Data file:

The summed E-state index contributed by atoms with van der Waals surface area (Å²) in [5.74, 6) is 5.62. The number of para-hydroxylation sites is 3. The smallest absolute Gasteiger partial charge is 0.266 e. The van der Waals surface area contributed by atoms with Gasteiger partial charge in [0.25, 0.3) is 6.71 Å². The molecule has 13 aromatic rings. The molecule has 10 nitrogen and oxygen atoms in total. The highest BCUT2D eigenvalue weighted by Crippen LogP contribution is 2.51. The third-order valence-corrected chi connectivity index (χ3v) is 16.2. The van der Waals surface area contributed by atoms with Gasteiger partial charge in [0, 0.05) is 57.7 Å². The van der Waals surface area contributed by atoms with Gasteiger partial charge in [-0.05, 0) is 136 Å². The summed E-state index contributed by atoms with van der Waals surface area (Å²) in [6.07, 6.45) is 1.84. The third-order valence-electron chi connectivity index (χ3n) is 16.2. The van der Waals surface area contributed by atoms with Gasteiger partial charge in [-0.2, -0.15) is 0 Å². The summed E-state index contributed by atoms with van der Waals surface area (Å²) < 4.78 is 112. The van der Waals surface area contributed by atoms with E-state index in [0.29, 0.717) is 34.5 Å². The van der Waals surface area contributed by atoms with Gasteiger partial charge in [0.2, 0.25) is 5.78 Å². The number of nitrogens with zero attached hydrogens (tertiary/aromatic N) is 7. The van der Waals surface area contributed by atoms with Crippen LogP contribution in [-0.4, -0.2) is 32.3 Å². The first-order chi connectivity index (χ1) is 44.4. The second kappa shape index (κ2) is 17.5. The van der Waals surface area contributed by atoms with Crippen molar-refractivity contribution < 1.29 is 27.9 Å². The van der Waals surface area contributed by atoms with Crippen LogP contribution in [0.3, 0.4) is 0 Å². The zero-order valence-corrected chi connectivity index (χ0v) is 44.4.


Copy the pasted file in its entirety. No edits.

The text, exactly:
The summed E-state index contributed by atoms with van der Waals surface area (Å²) in [5.74, 6) is 5.62. The number of para-hydroxylation sites is 3. The smallest absolute Gasteiger partial charge is 0.266 e. The van der Waals surface area contributed by atoms with Gasteiger partial charge in [0.25, 0.3) is 6.71 Å². The molecule has 13 aromatic rings. The molecule has 10 nitrogen and oxygen atoms in total. The highest BCUT2D eigenvalue weighted by Crippen LogP contribution is 2.51. The third-order valence-corrected chi connectivity index (χ3v) is 16.2. The van der Waals surface area contributed by atoms with Gasteiger partial charge in [0, 0.05) is 57.7 Å². The van der Waals surface area contributed by atoms with Gasteiger partial charge in [-0.05, 0) is 136 Å². The summed E-state index contributed by atoms with van der Waals surface area (Å²) in [6.07, 6.45) is 1.84. The third-order valence-electron chi connectivity index (χ3n) is 16.2. The van der Waals surface area contributed by atoms with Gasteiger partial charge in [-0.2, -0.15) is 0 Å². The summed E-state index contributed by atoms with van der Waals surface area (Å²) < 4.78 is 112. The van der Waals surface area contributed by atoms with E-state index in [0.29, 0.717) is 34.5 Å². The van der Waals surface area contributed by atoms with Gasteiger partial charge in [0.2, 0.25) is 5.78 Å². The number of nitrogens with zero attached hydrogens (tertiary/aromatic N) is 7. The van der Waals surface area contributed by atoms with Crippen LogP contribution in [-0.4, -0.2) is 32.3 Å². The first-order chi connectivity index (χ1) is 44.4. The second kappa shape index (κ2) is 17.5. The van der Waals surface area contributed by atoms with Crippen molar-refractivity contribution < 1.29 is 27.9 Å². The van der Waals surface area contributed by atoms with Crippen LogP contribution in [0.3, 0.4) is 0 Å². The zero-order valence-corrected chi connectivity index (χ0v) is 44.4.